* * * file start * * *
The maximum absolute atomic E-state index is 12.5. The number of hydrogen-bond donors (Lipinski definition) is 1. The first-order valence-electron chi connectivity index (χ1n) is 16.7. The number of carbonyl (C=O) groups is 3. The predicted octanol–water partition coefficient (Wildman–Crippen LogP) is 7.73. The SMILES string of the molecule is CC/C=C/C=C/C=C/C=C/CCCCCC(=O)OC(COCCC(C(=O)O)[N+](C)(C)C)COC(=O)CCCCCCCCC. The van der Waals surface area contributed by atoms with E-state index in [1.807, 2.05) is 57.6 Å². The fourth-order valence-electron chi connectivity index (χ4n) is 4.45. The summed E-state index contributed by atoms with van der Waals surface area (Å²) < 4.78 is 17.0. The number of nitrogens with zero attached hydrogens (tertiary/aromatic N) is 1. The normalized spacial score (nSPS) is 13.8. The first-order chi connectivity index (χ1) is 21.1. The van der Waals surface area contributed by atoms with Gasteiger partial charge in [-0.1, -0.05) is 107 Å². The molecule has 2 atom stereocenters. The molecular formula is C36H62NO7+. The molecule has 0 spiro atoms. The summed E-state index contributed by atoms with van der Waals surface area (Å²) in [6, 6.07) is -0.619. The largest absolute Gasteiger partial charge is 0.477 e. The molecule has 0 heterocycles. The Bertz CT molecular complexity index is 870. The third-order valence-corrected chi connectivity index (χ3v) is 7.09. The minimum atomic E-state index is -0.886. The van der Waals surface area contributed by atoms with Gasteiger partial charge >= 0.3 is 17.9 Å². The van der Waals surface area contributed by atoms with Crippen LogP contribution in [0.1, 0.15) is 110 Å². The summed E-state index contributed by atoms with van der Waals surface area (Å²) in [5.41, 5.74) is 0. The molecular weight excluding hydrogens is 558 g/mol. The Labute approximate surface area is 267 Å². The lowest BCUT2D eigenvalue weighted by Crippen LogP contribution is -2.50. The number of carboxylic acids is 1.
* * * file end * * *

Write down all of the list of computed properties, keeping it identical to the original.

The maximum absolute atomic E-state index is 12.5. The number of hydrogen-bond donors (Lipinski definition) is 1. The first-order valence-electron chi connectivity index (χ1n) is 16.7. The number of carbonyl (C=O) groups is 3. The predicted octanol–water partition coefficient (Wildman–Crippen LogP) is 7.73. The SMILES string of the molecule is CC/C=C/C=C/C=C/C=C/CCCCCC(=O)OC(COCCC(C(=O)O)[N+](C)(C)C)COC(=O)CCCCCCCCC. The van der Waals surface area contributed by atoms with E-state index in [1.807, 2.05) is 57.6 Å². The fourth-order valence-electron chi connectivity index (χ4n) is 4.45. The summed E-state index contributed by atoms with van der Waals surface area (Å²) < 4.78 is 17.0. The number of nitrogens with zero attached hydrogens (tertiary/aromatic N) is 1. The normalized spacial score (nSPS) is 13.8. The first-order chi connectivity index (χ1) is 21.1. The van der Waals surface area contributed by atoms with Gasteiger partial charge in [-0.1, -0.05) is 107 Å². The molecule has 2 atom stereocenters. The molecular formula is C36H62NO7+. The molecule has 0 spiro atoms. The summed E-state index contributed by atoms with van der Waals surface area (Å²) in [6, 6.07) is -0.619. The largest absolute Gasteiger partial charge is 0.477 e. The molecule has 0 heterocycles. The Bertz CT molecular complexity index is 870. The third-order valence-corrected chi connectivity index (χ3v) is 7.09. The minimum atomic E-state index is -0.886. The van der Waals surface area contributed by atoms with Gasteiger partial charge >= 0.3 is 17.9 Å². The van der Waals surface area contributed by atoms with Crippen LogP contribution in [0.1, 0.15) is 110 Å². The summed E-state index contributed by atoms with van der Waals surface area (Å²) in [5.41, 5.74) is 0. The molecular weight excluding hydrogens is 558 g/mol. The Labute approximate surface area is 267 Å². The lowest BCUT2D eigenvalue weighted by Crippen LogP contribution is -2.50. The number of carboxylic acids is 1.